Shaila Patel, SOULMATED, Month9Books, January 2017

@shaila_writes

images

10)  One of my POV characters for the second book in my trilogy is a gambler, so I’ve spent more time than I want to remember looking up what kinds of games were popular in the mid-nineteenth century Europe and how to play them. (This, from someone who doesn’t gamble even in Vegas, which is only a few hours away) Answer: trente-et-quarante, rouge et noir (a precursor to blackjack), , and roulette were huge in German casinos. Also, several of the Russian authors were notorious gamblers–Dostoevsky virtually ignored his poor bride on their honeymoon to spend a small fortune at a casino in Germany.

Rosalyn Eves, THE BLOOD ROSE REBELLION, Random House/Knopf, March 2017

@RosalynEves

piquet

 

11)  I spent a lot of time on Merriam-Webster.com looking up first known uses of words. Had to strip out several for my book set in the 1800s! But in terms of searches, I researched mind control, ballet terminology, and lots and lots of Italian food dishes.

Nikki Katz, STRINGS, Macmillan/Swoon Reads, September 2017

@katzni

ballet

12)  One of the main characters in my book is obsessed with missing people who later returned, so I Googled that A LOT. The craziest scenario I found was a South African film director who, when tasked with his first big-budget film, experienced a breakdown and fled into the nearby jungle, where he lived with an indigenous tribe for a while and then snuck back on set to see the film finished by another director. Truly crazy stuff!

Carlie Sorosiak, IF BIRDS FLY BACK, HarperTeen, Summer 2017

@carliesorosiak

missing person

13)  Victorian-era stage magic and magicians! There’s a whole cast of characters just waiting to be written about right there. I wish I could have incorporated more of the amazing people I learned about into the book.

Sarah Jean Horwitz, CARMER AND GRIT BOOK ONE: THE WINGSNATCHERS, Algonquin Young Readers, April 25, 2017

@sunshineJHwit

victorian magic

14)  I did a lot of research into boarding schools. At one point, my high school-aged daughter came home from school to find brochures all over the counter and me talking on the phone with an admissions rep. She was convinced I was sending her away to school! Not sure if she’s forgiven me for that one yet!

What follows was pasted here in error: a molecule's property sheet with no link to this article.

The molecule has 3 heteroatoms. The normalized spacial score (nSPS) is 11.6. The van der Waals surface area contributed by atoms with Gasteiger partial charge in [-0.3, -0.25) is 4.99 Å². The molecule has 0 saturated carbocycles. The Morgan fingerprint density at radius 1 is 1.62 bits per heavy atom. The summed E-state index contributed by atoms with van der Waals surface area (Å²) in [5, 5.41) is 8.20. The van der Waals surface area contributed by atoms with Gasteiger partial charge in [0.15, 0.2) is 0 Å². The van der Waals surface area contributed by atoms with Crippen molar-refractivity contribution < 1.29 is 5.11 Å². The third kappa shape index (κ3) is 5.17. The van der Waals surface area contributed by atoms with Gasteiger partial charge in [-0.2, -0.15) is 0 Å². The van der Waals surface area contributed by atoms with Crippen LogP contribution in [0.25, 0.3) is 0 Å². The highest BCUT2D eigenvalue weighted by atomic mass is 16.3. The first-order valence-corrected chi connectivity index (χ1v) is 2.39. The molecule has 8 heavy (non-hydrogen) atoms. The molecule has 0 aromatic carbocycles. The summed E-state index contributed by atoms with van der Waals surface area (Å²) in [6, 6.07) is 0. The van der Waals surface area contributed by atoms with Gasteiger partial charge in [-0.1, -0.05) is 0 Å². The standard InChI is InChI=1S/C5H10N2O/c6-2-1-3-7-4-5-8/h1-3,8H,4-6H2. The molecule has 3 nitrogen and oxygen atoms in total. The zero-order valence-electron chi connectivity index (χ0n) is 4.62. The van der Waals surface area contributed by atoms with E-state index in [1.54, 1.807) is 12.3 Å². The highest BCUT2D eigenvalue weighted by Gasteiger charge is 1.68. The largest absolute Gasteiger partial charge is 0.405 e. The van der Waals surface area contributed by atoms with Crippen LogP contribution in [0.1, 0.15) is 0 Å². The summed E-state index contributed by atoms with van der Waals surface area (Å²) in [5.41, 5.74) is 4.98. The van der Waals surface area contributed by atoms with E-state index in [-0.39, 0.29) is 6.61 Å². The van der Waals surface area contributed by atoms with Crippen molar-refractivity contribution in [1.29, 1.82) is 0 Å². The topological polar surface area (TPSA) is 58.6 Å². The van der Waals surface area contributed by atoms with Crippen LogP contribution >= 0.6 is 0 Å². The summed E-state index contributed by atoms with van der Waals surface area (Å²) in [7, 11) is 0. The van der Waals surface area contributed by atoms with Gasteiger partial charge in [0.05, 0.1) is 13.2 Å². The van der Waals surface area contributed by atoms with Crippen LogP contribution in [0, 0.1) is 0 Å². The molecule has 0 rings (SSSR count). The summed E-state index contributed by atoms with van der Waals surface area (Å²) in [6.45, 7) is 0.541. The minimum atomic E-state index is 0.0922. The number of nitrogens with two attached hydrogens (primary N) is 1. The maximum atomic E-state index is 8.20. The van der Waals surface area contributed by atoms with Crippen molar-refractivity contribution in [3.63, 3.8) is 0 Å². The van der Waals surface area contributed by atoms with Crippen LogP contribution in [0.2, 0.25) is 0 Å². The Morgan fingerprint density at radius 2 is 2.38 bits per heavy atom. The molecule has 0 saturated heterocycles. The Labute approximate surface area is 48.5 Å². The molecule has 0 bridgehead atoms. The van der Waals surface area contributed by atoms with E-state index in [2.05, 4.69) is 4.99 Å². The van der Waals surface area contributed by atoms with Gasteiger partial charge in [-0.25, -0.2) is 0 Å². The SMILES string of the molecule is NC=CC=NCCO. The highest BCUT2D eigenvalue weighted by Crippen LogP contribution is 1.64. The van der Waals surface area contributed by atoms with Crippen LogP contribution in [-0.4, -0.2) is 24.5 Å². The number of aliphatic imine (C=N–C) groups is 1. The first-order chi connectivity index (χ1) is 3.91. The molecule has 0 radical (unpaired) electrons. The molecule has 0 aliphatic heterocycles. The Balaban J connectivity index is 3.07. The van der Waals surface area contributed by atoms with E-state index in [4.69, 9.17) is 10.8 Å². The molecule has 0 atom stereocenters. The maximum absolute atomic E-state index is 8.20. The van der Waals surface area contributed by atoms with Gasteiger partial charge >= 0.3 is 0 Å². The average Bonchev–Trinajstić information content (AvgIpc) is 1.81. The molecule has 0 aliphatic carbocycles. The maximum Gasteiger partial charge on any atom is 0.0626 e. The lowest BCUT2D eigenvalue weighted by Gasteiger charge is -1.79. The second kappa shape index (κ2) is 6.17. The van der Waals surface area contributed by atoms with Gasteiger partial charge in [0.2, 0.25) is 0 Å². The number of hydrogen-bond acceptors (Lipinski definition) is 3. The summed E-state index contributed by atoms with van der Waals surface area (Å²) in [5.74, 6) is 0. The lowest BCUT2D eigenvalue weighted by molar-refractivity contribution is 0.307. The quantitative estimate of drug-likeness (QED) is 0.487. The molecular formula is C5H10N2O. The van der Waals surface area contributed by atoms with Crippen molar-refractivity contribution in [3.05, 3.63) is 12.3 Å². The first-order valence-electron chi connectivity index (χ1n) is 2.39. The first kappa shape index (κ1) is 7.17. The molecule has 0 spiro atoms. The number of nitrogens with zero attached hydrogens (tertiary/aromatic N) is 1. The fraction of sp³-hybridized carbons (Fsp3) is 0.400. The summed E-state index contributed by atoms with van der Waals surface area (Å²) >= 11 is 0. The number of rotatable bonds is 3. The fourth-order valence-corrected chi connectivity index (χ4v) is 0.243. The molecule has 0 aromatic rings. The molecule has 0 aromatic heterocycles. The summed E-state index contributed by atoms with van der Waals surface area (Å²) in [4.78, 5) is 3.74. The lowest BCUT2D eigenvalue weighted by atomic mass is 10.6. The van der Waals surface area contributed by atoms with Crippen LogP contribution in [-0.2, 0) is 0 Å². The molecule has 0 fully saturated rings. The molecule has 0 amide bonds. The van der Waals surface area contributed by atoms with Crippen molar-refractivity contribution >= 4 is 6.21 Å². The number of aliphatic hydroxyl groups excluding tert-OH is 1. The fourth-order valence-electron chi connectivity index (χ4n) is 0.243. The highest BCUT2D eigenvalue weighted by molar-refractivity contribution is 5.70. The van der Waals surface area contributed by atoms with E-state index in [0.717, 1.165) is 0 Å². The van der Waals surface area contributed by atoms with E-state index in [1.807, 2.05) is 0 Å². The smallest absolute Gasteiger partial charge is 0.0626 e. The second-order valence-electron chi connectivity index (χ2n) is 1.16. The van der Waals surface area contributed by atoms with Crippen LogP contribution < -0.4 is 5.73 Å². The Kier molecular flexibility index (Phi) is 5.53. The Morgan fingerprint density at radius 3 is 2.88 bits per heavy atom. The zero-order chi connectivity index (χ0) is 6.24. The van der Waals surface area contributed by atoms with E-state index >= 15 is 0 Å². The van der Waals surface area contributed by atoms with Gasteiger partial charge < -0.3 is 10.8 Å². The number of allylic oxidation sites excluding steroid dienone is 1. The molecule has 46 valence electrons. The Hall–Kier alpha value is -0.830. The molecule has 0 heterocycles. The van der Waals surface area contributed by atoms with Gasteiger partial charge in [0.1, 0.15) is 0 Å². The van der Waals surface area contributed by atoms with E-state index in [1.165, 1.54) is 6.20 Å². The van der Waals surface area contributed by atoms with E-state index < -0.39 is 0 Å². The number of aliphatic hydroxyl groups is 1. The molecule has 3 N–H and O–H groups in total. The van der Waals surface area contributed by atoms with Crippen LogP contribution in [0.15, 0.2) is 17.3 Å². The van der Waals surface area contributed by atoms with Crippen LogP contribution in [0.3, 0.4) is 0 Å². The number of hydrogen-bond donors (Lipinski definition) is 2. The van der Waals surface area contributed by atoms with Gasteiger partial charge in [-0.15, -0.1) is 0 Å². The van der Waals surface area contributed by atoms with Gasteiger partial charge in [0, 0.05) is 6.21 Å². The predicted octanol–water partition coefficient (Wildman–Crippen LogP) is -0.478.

Katie A. Nelson, THE DUKE OF BANNERMAN PREP, Sky Pony/Sky Horse, Spring 2017

@MsKatieANelson

boarding school

15)  Some of my searches for THE DISAPPEARANCES included how to pick locks; the difference between “casket” and “coffin;” what a teenager’s bedroom looked like in the 1940’s; Keats, Dickinson, and Shakespearean verses; flowers that smell like bread when they bloom; and birds that do frightening things. Apparently northern shrikes are these cute little birds that kill their prey by viciously impaling them. (Yikes!!)

Emily Bain Murphy, THE DISAPPEARANCES, Houghton Mifflin Harcourt, Summer 2017

@EBain

northern shrike

16)  My weirdest Google search for THE SANDCASTLE EMPIRE: “Do snakes have eyelids?”

Kayla Olson, THE SANDCASTLE EMPIRE, HarperTeen, Summer 2017

@olsonkayla

snake

17)  I did a ton of science research for this book. Much of the selection process that Cassie goes through was taken from actual astronaut training that I was able to research via library books. But I had to do a few of out-of-the box searches, like: “list of potentially habitable exoplanets,” (there’s a whole Wikipedia entry, thank goodness), “rocket launch countdown procedures,” “how long does it take to get into space,” (surprisingly less time than most people’s morning commutes) and probably the most supervillain-like, “how to burn up the atmosphere” (spoiler alert: you can’t, but that didn’t stop me from trying.)

“How to destroy all life on Earth” probably ended me up on some watchlists, though.

Heather Kaczynski, DARE MIGHTY THINGS, HarperCollins/HarperTeen, Fall 2017

@HKaczynski

exoplanet